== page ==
“You’re not being difficult. You’re struggling. There’s a difference.”
Every change in my life, no matter how big or how small, puts my mood on a roller coaster that is ultimately headed towards drops where you stomach is in your throat and the end is nowhere in sight.
I graduated grad school with a spectacular record, glowing recommendations from my professors, and the full time job I’ve been dreaming of a month and a half before I even graduated.
And still I crash. Pretty spectacularly. I had about four solid days where I felt like I was moving in slow motion, couldn’t remember what I was doing, and didn’t want to eat. I almost passed out once.
This time though, I couldn’t just call up my therapist and go “HELP,” because I’ve moved, and all the safety nets I had in place before are gone. So I have to start the process to find a new one. Which, when you feel alright can be difficult, and when you feel like crap seems next to impossible. Because when you have brain like mine, it likes to lie to you. A lot.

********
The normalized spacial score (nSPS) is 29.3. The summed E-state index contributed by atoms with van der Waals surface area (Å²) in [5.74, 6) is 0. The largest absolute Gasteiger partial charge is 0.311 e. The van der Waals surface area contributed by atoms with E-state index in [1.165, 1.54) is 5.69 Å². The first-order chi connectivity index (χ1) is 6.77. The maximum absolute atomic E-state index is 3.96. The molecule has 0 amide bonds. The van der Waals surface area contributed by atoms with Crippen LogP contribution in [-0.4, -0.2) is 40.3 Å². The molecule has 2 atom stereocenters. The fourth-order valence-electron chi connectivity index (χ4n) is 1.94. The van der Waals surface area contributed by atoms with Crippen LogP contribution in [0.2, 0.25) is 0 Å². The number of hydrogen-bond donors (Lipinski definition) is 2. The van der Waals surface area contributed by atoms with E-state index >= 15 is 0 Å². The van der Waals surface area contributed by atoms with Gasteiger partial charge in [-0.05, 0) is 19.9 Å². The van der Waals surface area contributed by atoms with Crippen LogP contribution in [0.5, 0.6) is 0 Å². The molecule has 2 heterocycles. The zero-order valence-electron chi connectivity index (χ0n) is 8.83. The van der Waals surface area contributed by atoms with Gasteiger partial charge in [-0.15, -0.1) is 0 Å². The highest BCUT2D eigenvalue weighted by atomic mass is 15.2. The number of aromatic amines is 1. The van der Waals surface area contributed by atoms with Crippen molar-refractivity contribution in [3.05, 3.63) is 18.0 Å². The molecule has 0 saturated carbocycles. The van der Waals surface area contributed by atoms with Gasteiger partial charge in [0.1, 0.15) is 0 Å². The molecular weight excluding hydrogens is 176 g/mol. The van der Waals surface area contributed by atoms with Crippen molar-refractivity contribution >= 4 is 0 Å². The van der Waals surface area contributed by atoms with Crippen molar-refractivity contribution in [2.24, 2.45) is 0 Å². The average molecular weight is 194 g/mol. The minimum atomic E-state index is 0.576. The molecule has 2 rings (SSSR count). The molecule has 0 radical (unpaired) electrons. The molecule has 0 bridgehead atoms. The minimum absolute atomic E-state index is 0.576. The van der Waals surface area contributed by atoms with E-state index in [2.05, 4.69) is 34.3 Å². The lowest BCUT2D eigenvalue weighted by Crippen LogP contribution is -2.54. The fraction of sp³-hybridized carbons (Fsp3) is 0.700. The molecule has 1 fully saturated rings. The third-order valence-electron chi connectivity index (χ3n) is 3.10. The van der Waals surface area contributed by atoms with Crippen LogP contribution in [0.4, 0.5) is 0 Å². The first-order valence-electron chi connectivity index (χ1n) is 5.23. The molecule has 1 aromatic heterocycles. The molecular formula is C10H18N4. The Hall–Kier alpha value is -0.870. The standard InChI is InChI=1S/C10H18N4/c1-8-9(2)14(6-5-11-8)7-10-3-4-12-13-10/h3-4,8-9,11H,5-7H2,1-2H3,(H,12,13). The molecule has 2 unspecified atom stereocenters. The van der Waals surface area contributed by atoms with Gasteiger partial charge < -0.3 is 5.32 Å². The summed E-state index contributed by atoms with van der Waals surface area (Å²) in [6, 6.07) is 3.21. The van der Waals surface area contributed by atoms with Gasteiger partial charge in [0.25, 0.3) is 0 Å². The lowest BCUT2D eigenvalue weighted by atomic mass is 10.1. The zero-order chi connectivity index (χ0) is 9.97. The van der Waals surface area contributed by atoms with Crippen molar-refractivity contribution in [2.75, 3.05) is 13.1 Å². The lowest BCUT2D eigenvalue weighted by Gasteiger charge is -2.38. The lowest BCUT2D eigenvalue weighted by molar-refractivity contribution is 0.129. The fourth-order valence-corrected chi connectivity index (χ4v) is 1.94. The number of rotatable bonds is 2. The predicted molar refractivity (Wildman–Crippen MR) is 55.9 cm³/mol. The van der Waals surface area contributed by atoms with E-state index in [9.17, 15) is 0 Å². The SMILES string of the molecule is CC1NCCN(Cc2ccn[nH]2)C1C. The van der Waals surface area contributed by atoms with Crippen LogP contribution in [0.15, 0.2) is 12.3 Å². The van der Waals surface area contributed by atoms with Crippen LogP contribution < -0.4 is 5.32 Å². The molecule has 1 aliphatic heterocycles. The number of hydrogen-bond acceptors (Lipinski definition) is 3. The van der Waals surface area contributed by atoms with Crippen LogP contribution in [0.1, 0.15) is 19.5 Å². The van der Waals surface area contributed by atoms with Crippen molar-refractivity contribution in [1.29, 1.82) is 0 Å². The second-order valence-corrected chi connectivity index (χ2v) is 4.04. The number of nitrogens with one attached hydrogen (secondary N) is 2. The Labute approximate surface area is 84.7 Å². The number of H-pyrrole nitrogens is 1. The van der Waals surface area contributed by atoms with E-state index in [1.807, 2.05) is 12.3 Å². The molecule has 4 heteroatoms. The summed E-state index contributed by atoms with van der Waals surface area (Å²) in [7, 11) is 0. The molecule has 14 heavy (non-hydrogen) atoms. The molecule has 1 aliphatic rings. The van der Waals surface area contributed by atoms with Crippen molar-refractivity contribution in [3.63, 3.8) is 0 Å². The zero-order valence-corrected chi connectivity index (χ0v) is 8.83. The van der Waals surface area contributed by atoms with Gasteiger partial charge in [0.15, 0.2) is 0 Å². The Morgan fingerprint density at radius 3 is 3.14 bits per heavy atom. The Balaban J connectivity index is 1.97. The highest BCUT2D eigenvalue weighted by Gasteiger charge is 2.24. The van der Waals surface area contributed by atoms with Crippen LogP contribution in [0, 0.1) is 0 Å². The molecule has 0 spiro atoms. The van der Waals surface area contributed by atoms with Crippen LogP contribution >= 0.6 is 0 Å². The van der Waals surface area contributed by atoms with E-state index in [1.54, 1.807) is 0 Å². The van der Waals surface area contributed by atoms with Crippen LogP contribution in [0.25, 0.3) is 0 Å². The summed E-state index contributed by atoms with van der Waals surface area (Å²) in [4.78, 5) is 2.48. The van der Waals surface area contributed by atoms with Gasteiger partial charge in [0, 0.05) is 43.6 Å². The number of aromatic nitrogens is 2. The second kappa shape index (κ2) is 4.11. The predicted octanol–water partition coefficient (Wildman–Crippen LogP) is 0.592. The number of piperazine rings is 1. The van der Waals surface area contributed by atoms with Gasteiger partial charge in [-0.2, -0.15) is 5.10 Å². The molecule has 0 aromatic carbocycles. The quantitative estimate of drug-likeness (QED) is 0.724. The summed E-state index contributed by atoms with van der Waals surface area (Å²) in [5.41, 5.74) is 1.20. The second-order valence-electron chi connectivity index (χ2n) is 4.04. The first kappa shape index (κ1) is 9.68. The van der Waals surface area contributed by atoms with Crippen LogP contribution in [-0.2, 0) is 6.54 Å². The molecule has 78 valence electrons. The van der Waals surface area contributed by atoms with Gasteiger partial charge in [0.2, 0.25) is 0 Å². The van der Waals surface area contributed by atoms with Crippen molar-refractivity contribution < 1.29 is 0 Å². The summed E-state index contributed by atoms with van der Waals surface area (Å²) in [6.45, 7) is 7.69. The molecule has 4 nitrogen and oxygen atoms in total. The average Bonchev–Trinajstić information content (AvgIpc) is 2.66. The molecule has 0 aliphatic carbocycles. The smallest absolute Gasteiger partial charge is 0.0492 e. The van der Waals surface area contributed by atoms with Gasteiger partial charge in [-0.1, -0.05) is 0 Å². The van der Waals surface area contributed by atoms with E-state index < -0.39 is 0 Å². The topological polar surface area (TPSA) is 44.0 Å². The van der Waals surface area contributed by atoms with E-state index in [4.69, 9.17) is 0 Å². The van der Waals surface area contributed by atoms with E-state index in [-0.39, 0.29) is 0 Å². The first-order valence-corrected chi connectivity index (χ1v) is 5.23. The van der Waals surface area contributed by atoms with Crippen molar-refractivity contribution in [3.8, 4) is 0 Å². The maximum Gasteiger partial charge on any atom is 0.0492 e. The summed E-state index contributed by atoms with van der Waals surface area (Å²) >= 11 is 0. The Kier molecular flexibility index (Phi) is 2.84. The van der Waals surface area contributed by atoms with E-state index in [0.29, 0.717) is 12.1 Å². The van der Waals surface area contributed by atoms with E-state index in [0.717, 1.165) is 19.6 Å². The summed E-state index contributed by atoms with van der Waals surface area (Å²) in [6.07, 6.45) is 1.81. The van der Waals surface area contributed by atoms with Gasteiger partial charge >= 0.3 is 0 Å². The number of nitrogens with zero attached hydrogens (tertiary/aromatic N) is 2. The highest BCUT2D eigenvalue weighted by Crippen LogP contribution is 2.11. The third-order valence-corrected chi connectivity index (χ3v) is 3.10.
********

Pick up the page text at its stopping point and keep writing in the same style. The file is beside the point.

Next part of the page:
You are overreacting.
You don’t need to take your meds.
Food tastes bad. And if you do eat, you’ll be sick.
You are making stuff up.
You get the idea. And all those little mean voices were kicked into high gear from the stress of trying to make a decision of who to call. To the point where I couldn’t hear my voice anymore. And that is scary. And dark. And lonely.
But the moral of the story is that there is strength in the darkness. There truly is. Sometimes you need a friend to help you find it, like I did today. It wasn’t the first, and I’m sure it won’t be the last.
This is my brain. I can’t trade it in for a new one. This depression and anxiety thing is more pervasive and fluid than I ever imagined. It’s constantly changing shape and I can’t nail it down in any way in order to try and make it stop. Many times I can find the strength in it.
But sometimes I need someone to light my way.